Board of Trustees Profile: Hima Jain

Board of Trustees Profile: Hima Jain

Where did you grow up? Go to school?

I grew up in Delhi, India, and that’s also where I finished my formal schooling.

What did/do you do in your “day job?”

I started my career as a graphic designer and moved to the hot new field (then) of internet and web designing soon after. Later as an entrepreneur, I learned to do a bit of everything – from business strategy to financial reporting – that is involved in running a tech company. In the early days I joked that I wrote the business plan and also took out the trash. 

Why did you want to be on the CFHoCo Board of Trustees?

When the opportunity was offered to me, I was excited the most about working with like-minded people to improve things within our community. We are fortunate to live in a wonderful place, but there are areas of great need here. Working with other board members has definitely broadened my horizons. 

When did you start giving to issues that are important to you?

Even as kids, we were encouraged to donate what little we could manage to causes that moved us. That has continued as we are passing on these values to our own kids now.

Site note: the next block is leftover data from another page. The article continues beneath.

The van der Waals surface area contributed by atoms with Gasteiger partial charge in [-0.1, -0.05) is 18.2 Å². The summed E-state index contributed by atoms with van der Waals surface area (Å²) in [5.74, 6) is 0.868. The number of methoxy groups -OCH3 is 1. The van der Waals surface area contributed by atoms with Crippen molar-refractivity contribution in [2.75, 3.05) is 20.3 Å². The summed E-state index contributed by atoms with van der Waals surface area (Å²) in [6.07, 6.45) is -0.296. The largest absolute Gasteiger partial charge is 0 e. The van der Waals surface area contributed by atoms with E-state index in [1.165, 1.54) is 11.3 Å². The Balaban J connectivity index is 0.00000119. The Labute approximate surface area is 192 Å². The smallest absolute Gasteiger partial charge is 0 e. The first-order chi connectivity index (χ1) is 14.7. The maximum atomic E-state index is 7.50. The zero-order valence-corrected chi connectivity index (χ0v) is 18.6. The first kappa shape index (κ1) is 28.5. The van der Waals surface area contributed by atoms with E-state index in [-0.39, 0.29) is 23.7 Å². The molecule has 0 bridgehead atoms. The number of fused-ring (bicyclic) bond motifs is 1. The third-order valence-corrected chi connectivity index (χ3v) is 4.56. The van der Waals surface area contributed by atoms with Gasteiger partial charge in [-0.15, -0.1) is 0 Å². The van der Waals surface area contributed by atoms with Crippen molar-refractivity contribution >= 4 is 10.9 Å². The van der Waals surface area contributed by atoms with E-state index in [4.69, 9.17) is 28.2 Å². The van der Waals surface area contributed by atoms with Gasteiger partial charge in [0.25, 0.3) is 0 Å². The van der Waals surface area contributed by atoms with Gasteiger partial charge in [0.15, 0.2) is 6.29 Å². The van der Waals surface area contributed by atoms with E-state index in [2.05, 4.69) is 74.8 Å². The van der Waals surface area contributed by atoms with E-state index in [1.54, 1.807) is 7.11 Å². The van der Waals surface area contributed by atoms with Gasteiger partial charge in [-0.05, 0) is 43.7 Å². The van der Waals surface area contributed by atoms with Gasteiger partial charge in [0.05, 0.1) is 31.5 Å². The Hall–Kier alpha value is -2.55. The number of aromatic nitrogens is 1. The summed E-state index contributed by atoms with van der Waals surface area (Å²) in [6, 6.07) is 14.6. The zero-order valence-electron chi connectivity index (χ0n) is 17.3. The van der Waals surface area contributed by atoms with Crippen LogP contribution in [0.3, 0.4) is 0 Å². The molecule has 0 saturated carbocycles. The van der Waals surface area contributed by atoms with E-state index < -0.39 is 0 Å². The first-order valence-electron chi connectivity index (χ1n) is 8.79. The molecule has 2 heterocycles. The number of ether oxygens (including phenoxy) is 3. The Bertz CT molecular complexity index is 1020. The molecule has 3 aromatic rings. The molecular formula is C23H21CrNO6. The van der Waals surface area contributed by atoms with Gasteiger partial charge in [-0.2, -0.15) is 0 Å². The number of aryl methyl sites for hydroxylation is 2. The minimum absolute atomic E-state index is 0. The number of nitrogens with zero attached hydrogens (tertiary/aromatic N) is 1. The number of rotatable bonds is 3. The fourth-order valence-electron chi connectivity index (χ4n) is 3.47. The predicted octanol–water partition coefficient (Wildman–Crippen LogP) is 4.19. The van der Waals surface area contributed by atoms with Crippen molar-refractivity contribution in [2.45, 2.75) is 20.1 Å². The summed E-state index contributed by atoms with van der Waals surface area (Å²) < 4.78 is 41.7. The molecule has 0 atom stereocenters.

What are 2-3 areas of interest or non-profits that you give to?

We, as a family, try to focus at the intersection of education and nutrition in our giving. As immigrants who moved and built lives here largely on the basis of our professional qualifications, we understand how critical a good education is. We also recognize that nutritious food is important in building the bodies and brains that will learn the best. 

Two very important criterion for us when evaluating an organization are whether our contribution will be leveraged for a lasting change and does the organization have a plan in place to become self-sustaining so they are not relying on donors for the long term. 

What advice do you have for those interested in giving back?

Jump in, don’t wait for the right time, right opportunity or the right cause to come to you asking for your help.  Another very useful piece of advice that we got from friends more experienced than us was to learn to say “no” to causes that don’t make sense to us.